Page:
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A great blender. I am 82 years of age and in 1963 my mother gave me a gift of the Osterizer, same as pictured in this article. I made mostly smoothie breakfast drinks. My small “Mason” jar is made of quality heavy plastic and I used it for grinding my coffee beans among other uses; a few times I ground dry fenugreek seeds for making a poultice for wounds. I still have my Oster which I cherish and is still as good as new.
If you can find any way to use a wide mouth jar please test it and post. Oster and others make blend and go containers, but I have been unable to find any safe, practical way to put a wide mouth jar on a blender of any brand. Would love to have an attachment and hope someone will craft one.
Be careful… Oster used to promote this idea but stopped after law suits.
The actual blender beaker is made of tempered glass. Canning jars are not. A canning jar can have a crack. You try this with a cracked jar, especially with hot liquids, and cablooey!
Despite this caveat, I personally DO use canning jars with my very old Oster blender.
Hi Christopher, I called the Ball canning jar company hotline and learned the following. Canning jars are made with “annealed” glass, which is a process similar to tempering in that it makes the glass much stronger and able to withstand changes in temperature, than plain glass. It is not as strong as true tempered glass, which is the process that they use to make plate glass windows and automobile windows. With tempered glass the glass will break into a thousand small pieces when broken. Annealed glass will break into large shards.
I guess I’m reviving this thread! I’m looking for a blender on eBay, which will work with wide mouth canning jars. It looks like yours does. Would you mind confirming that and if so, telling me what model Osterizer you have? The model number should be on the bottom. I prefer an older blender because I think they were made to last, unlike those made more recently. Thank you!
Hi Laurie, this is an old post and I don’t have access to that blender anymore. But I do recall that the Osterizer worked with a small mouth, not a large mouth jar. I tried this technique with a KitchenAid blender and it worked with a wide mouth jar. You might have to just take a jar into a store that sells blenders and try the jars out on a display blender.
Hi Elise. Do you mean, in your comment to Laurie, that some blenders (like Oster) will accept a regular size mason jar only and some blendrs (like Hamilton) will accept wide mouth jars only? Is there any way to fit either one to a blender? I read about a gaget called Jinder Blender that would fit on a wide mouth for blender use. It was in early stages of manufacturing a few years ago but I cannot find the final product. Any info would be helpful. Thanks.
Hi Cubo, yes, some blenders will accept regular size mason jars, some will accept wide mouth. I don’t know about any product that would adapt one to another.
Excuse me…I meant Kitchen Aid – not Hamilton.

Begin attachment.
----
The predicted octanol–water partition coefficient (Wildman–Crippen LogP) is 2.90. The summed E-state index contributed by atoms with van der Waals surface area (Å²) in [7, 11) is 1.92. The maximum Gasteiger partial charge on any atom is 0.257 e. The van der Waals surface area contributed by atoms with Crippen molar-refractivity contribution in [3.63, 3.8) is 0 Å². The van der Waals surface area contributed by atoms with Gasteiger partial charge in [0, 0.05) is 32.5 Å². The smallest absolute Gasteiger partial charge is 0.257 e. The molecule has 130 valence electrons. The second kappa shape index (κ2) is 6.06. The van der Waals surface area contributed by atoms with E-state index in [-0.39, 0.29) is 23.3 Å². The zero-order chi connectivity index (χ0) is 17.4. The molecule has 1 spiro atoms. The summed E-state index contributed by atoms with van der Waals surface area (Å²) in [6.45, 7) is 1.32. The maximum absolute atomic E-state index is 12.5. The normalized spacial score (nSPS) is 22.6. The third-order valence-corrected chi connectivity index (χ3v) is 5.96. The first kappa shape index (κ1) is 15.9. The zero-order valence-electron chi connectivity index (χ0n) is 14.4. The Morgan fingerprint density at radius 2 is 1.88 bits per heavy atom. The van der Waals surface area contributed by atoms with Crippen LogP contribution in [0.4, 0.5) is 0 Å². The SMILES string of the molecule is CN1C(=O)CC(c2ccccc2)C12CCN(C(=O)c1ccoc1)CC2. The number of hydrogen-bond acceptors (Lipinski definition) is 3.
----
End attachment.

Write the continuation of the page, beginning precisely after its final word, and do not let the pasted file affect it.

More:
I see that this is good for dry goods but what about to make smoothies. Are there any pressure issues with wet goods?
I don’t think so, but I don’t recommend doing this with wet goods as it could get very messy.
This Youtube shows someone using this method with widemouth (+an adaptor) to blend up some hot potato soup. Maybe wide mouth works best for hot foods/liquids because there is more space at entrance???? https://youtu.be/0d-s98bKluw
One other thought I had — it’s possible that some of these incidents where the jars or containers seem to immediately come loose could be the result of a quick cross-threading. You stop twisting because you feel resistance, but there’s really no security to the attachment at all.
Every time I put it together, I plan to take it slow and make certain I’m not cross threading the assembly.
This is in response to Lynn on April 12, 2011 11:05 AM.
I checked my Oster setup with respect to the counterclockwise question. I can see which way the blade is going from the shape of the edges. It does go counterclockwise.
The jar or pitcher receives the blade assembly while you are holding it upside down, and you screw that on clockwise. However, when you turn the container upright, the direction of tightening becomes counterclockwise. The counterclockwise spinning is designed to tighten the screwed on assembly, not loosen it.
Lynn, I’m so sorry for your accident. That sounds really terrifying. I think it’s good to share that we all need to treat these machines with respect, because it’s always possible for something to go wrong.
Elise, thanks for this post! Awesome work!
I just went to Walmart to buy a cheap 24.00 Oster blender 14 speed. I tested the Ball small mouth jars with it and it worked so I bought pint sized ones. This is the best thing ever. I’m going to buy different sized Kerr Ball canning jars with the small mouth lid for my baby food.
I would be very careful about using this tip. The blender container is made to contain the pressure and vibration created by the blender; mason jars aren’t. And the cheaper, or thinner the jar, the more easily it will break. If the mason jar broke, you could have glass fragments coming out in a 360 degree arc. Is it really worth it? Funnels for filling mason jars are a couple of bucks. If you really want to do this, buy a jar made by the blender manufacturer; don’t just stick some mayonnaise jar made by the lowest bidder, thinned out as much as possible to save on shipping weight.